WHAT’S BEING CLAIMED:
- In November, Uttar Pradesh health officials suspected malpractice when they discovered an increase of patients testing positive for HIV from the same area.
- Police in Bangarmau arrested a fake doctor who allegedly infected at least 33 people with HIV, in northern India.
- Rajendra Yadav was accused of using a tainted needle while treating “his patients.”
Police officials arrested Rajendra Yadav on Wednesday for impersonating a doctor, spreading HIV virus, and for attempting to commit culpable homicide.
“We are trying to identify how officials found out that this is the main guy, how they knew and who told them about him. We are investigating the case to make sure that he is responsible,” said Arun Pratap Singh, a Bangarmau police official.
Unnao district chief medical officer Sushil Choudhary said that Yadav passed himself off as a doctor and treated his patients at their homes. He charged his patients for just a few cents.
There was a suspicion of malpractice late last year when a number of patients tested positive for HIV, the virus that causes AIDS.
“We realized that a lot of cases are coming from just one area,” said Choudhary. “We set up a tent, awareness sessions and provided treatment to the patients.”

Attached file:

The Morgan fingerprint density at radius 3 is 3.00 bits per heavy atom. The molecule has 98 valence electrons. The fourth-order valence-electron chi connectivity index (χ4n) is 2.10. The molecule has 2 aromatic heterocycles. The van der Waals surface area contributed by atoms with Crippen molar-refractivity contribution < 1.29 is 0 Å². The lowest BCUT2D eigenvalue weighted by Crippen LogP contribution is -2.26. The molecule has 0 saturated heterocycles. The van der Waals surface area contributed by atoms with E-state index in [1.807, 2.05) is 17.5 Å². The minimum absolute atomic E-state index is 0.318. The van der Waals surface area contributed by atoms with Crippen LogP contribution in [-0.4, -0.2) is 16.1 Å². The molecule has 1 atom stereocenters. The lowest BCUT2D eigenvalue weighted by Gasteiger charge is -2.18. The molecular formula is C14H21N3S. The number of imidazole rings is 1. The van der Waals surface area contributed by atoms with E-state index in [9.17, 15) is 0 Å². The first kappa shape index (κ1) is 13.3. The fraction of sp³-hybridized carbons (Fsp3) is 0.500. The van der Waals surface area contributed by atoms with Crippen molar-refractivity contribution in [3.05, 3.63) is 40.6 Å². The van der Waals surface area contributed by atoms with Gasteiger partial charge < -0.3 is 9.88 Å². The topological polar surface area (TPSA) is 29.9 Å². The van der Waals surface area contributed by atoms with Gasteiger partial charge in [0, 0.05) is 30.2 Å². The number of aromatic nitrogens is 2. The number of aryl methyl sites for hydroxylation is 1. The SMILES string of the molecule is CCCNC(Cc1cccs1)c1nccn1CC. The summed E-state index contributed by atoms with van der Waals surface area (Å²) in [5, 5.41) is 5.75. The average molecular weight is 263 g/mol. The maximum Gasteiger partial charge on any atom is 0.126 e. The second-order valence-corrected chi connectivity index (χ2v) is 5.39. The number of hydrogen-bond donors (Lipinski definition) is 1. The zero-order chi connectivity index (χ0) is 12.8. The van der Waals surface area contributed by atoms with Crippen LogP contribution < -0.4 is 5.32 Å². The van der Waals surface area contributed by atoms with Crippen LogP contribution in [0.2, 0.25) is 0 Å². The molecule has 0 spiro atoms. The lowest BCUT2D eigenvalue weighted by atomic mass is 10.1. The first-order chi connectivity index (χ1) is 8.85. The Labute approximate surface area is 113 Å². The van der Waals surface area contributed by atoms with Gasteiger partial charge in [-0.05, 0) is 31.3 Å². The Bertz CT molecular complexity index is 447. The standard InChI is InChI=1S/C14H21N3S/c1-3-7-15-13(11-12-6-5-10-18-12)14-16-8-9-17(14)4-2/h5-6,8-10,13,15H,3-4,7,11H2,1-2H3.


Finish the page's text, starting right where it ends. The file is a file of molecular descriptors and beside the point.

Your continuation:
The infected patients, all claiming they were treated by Yadav, complained that he never changed needles before making the injections.
“There is no way to confirm how this happened. It may have been through an infected needle that was not changed,” said Choudhary.
India has a population of 1.33 billion people. According to the Ministry of Health and Family Welfare, the ratio was one doctor for every 1,596 Indians.
Lacking with sufficient healthcare, many Indians living in rural areas often turn to unqualified doctors who charge a nominal fee.
The Indian government has been doing efforts to increase the quality of healthcare by setting up new medical colleges and improving existing ones.